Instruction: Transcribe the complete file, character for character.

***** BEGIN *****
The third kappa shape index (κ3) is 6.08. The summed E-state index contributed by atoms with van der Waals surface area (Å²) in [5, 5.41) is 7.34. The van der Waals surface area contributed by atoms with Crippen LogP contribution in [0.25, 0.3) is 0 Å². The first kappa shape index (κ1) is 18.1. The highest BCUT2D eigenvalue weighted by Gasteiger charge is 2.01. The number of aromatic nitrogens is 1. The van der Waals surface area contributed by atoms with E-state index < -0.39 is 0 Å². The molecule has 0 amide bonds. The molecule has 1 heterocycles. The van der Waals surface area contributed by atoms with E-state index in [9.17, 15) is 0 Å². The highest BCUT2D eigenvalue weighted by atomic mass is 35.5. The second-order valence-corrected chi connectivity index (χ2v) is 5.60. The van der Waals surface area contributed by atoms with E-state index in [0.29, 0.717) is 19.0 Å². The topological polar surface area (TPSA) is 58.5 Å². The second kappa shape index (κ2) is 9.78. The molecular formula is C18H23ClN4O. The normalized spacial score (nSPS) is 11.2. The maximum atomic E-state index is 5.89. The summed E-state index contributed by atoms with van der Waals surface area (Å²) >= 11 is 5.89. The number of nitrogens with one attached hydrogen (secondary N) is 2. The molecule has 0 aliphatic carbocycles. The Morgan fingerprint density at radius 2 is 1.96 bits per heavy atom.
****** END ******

The third kappa shape index (κ3) is 6.08. The summed E-state index contributed by atoms with van der Waals surface area (Å²) in [5, 5.41) is 7.34. The van der Waals surface area contributed by atoms with Crippen LogP contribution in [0.25, 0.3) is 0 Å². The first kappa shape index (κ1) is 18.1. The highest BCUT2D eigenvalue weighted by Gasteiger charge is 2.01. The number of aromatic nitrogens is 1. The van der Waals surface area contributed by atoms with E-state index < -0.39 is 0 Å². The molecule has 0 amide bonds. The molecule has 1 heterocycles. The van der Waals surface area contributed by atoms with E-state index in [9.17, 15) is 0 Å². The highest BCUT2D eigenvalue weighted by atomic mass is 35.5. The second-order valence-corrected chi connectivity index (χ2v) is 5.60. The van der Waals surface area contributed by atoms with E-state index in [0.29, 0.717) is 19.0 Å². The topological polar surface area (TPSA) is 58.5 Å². The second kappa shape index (κ2) is 9.78. The molecular formula is C18H23ClN4O. The normalized spacial score (nSPS) is 11.2. The maximum atomic E-state index is 5.89. The summed E-state index contributed by atoms with van der Waals surface area (Å²) >= 11 is 5.89. The number of nitrogens with one attached hydrogen (secondary N) is 2. The molecule has 0 aliphatic carbocycles. The Morgan fingerprint density at radius 2 is 1.96 bits per heavy atom.